Sebastian’s corporal works of mercy went hand- in-hand with the spiritual. He was very reluctant at first to start taking on the special responsibility for souls involved in hearing confessions — again, his humility is evident — but, once he did, his reputation spread throughout the city. He also searched out penitents far and wide — hospitals, schools, convents, barracks, prisons, galleys all benefited from his concern for spiritual well-being. His success in this field, as well as in his approach to life in the Oratory in general, was probably due, above all else, to his blending of careful attention to detail with a genuine compassion and, his penances reflected this. His penitents told of his ability to read souls . Sebastian’s work in the confessional was, at the very least, instrumental in sparking something of a revival of religious observance in Turin – like St Philip, it was said that he had the gift of discernment of spirits.
The life of Sebastian Valfrè was not one of extravagant and heroic deeds done for God but of the sanctification of an existence of regular routine, year in, year out and of service to God in the circumstances of ordinary life. His cheerful and attractive manner were an example to all and he also had his fair share of difficulties which he had to work hard to overcome. He was, for example, rather petulant and sensitive by nature, being easily offended – he remedied this by trying to be unfailingly polite even to those who hurt him. He also knew what it was to suffer from spiritual darkness, finding prayer a real struggle at times and study even more unattractive. But his perseverance, which manifested itself from his earliest years, stood him in good stead.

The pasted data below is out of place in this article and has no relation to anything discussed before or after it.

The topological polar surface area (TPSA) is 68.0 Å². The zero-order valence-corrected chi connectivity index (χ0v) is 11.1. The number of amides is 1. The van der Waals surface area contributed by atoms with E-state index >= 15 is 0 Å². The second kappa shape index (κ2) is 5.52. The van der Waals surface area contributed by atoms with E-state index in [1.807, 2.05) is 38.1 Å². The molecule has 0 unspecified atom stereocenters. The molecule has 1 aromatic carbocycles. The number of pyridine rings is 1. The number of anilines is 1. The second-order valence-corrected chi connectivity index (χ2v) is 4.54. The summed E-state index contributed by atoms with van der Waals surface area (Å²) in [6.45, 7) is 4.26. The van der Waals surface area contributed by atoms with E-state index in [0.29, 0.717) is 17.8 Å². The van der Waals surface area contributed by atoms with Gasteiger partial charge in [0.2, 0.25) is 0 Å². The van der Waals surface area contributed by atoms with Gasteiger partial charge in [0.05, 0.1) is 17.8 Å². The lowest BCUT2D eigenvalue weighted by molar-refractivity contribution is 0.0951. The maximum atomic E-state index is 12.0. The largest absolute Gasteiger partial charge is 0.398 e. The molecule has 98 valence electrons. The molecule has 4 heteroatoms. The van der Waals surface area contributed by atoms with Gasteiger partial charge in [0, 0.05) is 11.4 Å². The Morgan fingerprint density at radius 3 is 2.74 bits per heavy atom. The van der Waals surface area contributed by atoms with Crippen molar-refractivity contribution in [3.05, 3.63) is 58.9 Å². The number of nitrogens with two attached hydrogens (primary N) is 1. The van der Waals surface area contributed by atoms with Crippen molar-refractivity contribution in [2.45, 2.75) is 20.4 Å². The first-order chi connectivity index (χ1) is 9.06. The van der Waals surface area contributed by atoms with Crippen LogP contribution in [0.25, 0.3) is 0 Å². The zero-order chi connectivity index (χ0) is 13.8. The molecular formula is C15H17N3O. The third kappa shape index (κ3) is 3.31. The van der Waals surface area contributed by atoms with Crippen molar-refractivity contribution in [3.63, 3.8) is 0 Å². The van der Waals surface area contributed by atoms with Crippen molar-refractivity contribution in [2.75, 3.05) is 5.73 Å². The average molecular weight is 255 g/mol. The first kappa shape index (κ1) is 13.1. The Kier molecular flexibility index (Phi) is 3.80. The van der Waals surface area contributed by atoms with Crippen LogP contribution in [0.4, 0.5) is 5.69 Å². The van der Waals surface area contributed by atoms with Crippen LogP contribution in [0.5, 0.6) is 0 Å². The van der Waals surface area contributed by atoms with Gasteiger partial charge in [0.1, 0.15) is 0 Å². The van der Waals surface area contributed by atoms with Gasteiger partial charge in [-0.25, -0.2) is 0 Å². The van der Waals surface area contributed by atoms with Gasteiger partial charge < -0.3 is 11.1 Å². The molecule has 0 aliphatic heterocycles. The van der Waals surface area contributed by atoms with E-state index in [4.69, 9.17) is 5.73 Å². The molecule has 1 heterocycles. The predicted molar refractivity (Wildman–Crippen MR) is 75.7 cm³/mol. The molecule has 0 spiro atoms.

The Father who had Paradise in his eyes, Blessed Sebastian, died early in the morning of 30 January 1710. Miracles began even before he could be buried and he was Beatified by Pope Gregory XVI in 1834. His incorrupt body is now preserved in a silver urn in the Oratory Church of Turin.
When Father Sebastian died and his body was laid out in the church, Turin’s citizens wanted to say goodbye to the priest who walked with them, through all the joys and difficulties in life, for sixty years. Father Sebastian’s legacy was the extroversion of the faith preached by Christ for the dignity of all people, the witness of Christian charity knew no boundaries.
The Archives of the Turin Oratory possess some 22 volumes of his writings. One of his most important works was his ‘Compendium of Christian Doctrine’, a Catechism organised on a question and answer basis. This rapidly became a well-used teaching aid and lasted until the introduction of the Catechism of Pope Pius X.
In 1835, a year after Sebastian was Beatified, there was a solemn translation of his relics.
Overshadowed at the time by royalty and ecclesiastical dignitaries, there were three future saints in the crowd. There was Saint Joseph Benedict Cottolengo (1786-1842) – known as “The Labourer of Divine Providence”, who devoted himself to the care of the destitute sick; Saint Joseph Cafasso (1811-1860) “The Priest of the Gallows”, whose work with prisoners caught the imagination of all Turin and Saint John Bosco (1815-1888), whose work with children is known to the whole world and whose feast day we celebrate tomorrow. All of these could draw their spiritual lineage both by inspiration and imitation to Blessed Sebastian Valfrè .
Grant us, we beseech You, O Lord, that, as You did wonderfully raise Your priest, Blessed Sebastian, for the salvation of many, so we may persevere in Your love, for the sake of helping souls. Through Christ our Lord. Amen.